Written By:



By Herman Greene

This paper was originally presented as a plenary lecture at the “Bounds of Ethics in a Globalized World” conference held at Christ University in Bangalore, India. There were over 500 participants in the Conference from 47 countries.

 This is an essay on the multiple faces of science in ethical environmental decision-making. Environmental crises pose existential threats to human and non-human life. Science is essential to any meaningful response to these crises, but science as it is conventionally understood and practiced is not adequate to the task. Drawing on the work of Bruno Latour in his 2013 Gifford Lectures on “Facing Gaia: Six Lectures on the Political Theology of Nature,”[i] I will critique this understanding and practice in relation to four faces of science–(1) capacity builder, (2) informer and guide, (3) philosophy, and (4) institution—and I will propose reforms.

We of the late-modern period, tend to think of science as a discipline that looks objectively at a world out there, in other words that there are human subjects, scientists, who examine external objects and phenomena characterized by facts and laws. A corollary to this is that science is not political because it is concerned with the discovery of factual truths about the world. We also tend to think that all scientific truths are part of a larger truth—while science examines the world from multiple perspectives, each partial truth fits into the whole truth like a piece in a jigsaw puzzle, and in this way science leads us nearer and nearer to a comprehensive understanding of nature. And finally we tend to think that science provides factual knowledge of what is right in relation to the environment and clear instructions on right action.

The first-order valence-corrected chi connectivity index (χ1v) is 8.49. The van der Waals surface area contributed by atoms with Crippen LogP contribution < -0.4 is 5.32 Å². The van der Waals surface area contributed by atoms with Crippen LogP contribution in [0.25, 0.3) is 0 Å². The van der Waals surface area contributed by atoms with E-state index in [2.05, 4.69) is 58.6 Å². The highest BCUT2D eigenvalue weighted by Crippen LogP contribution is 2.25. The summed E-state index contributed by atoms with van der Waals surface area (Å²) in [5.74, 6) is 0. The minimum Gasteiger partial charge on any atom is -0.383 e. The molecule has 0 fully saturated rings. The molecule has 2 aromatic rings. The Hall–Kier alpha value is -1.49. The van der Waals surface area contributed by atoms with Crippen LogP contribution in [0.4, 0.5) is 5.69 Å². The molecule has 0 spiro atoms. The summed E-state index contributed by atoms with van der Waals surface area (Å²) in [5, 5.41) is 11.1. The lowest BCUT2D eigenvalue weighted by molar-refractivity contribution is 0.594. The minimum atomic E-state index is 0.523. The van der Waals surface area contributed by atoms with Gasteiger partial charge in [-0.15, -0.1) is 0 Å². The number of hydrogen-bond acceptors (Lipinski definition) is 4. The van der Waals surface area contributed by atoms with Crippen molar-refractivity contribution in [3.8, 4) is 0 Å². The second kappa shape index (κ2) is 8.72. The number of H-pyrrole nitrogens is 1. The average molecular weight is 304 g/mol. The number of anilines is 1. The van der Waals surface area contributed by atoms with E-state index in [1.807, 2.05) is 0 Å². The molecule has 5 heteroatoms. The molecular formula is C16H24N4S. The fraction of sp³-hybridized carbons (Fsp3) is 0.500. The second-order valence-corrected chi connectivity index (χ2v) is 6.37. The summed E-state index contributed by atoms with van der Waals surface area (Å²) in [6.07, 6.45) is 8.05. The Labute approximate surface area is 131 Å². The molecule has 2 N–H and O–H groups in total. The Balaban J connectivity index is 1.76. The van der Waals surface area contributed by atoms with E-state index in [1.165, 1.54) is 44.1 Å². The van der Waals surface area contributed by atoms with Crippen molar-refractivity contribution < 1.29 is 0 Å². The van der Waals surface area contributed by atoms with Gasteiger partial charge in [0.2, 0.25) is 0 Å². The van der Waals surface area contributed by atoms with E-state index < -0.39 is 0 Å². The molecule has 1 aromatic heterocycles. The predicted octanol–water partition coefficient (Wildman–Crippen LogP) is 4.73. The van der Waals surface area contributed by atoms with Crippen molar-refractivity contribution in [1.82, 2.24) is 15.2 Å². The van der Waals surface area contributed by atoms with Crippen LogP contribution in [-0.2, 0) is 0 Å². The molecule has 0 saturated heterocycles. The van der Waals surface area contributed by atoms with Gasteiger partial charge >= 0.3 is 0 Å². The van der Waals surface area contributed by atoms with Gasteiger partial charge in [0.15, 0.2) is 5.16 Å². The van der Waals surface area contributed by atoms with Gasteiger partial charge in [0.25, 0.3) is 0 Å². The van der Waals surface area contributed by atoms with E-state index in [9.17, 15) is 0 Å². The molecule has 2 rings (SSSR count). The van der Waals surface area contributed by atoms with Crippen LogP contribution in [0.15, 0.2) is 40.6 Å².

These premises, developed in the modern period as science yielded spectacular insights into nature, are no longer warranted and they hinder science in relation to ethical environmental decision-making.

I serve on the Environmental Satellite Cooperation Circle of the United Religions Initiative (URI). One of our members, Monica Willard, who is the URI UN representative, recently brought Carol Wolman, MD, of Fukushima Response to one of the meetings of this cooperation circle. Wolman informed the circle of a threat to all of Earth related to the Fukushima nuclear plants. I wasn’t at the meeting but when I heard of Wolman’s report, it surprised me. Since the earthquake that damaged the plants occurred in March 2011, I thought everything was under control.